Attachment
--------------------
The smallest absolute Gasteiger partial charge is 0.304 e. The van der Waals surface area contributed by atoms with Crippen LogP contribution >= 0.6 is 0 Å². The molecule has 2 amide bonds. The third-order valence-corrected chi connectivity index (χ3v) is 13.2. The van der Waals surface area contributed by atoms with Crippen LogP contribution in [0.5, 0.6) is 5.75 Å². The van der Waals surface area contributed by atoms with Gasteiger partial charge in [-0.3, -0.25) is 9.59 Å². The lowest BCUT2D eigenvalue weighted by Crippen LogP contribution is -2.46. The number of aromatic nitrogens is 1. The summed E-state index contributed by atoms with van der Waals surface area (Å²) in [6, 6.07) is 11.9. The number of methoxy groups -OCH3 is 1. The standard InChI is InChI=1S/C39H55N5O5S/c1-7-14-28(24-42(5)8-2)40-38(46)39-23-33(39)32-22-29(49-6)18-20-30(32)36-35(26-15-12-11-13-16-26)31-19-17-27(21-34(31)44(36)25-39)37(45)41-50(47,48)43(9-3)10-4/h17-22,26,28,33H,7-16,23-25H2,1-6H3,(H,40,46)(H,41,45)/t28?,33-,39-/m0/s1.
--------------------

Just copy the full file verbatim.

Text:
The smallest absolute Gasteiger partial charge is 0.304 e. The van der Waals surface area contributed by atoms with Crippen LogP contribution >= 0.6 is 0 Å². The molecule has 2 amide bonds. The third-order valence-corrected chi connectivity index (χ3v) is 13.2. The van der Waals surface area contributed by atoms with Crippen LogP contribution in [0.5, 0.6) is 5.75 Å². The van der Waals surface area contributed by atoms with Gasteiger partial charge in [-0.3, -0.25) is 9.59 Å². The lowest BCUT2D eigenvalue weighted by Crippen LogP contribution is -2.46. The number of aromatic nitrogens is 1. The summed E-state index contributed by atoms with van der Waals surface area (Å²) in [6, 6.07) is 11.9. The number of methoxy groups -OCH3 is 1. The standard InChI is InChI=1S/C39H55N5O5S/c1-7-14-28(24-42(5)8-2)40-38(46)39-23-33(39)32-22-29(49-6)18-20-30(32)36-35(26-15-12-11-13-16-26)31-19-17-27(21-34(31)44(36)25-39)37(45)41-50(47,48)43(9-3)10-4/h17-22,26,28,33H,7-16,23-25H2,1-6H3,(H,40,46)(H,41,45)/t28?,33-,39-/m0/s1.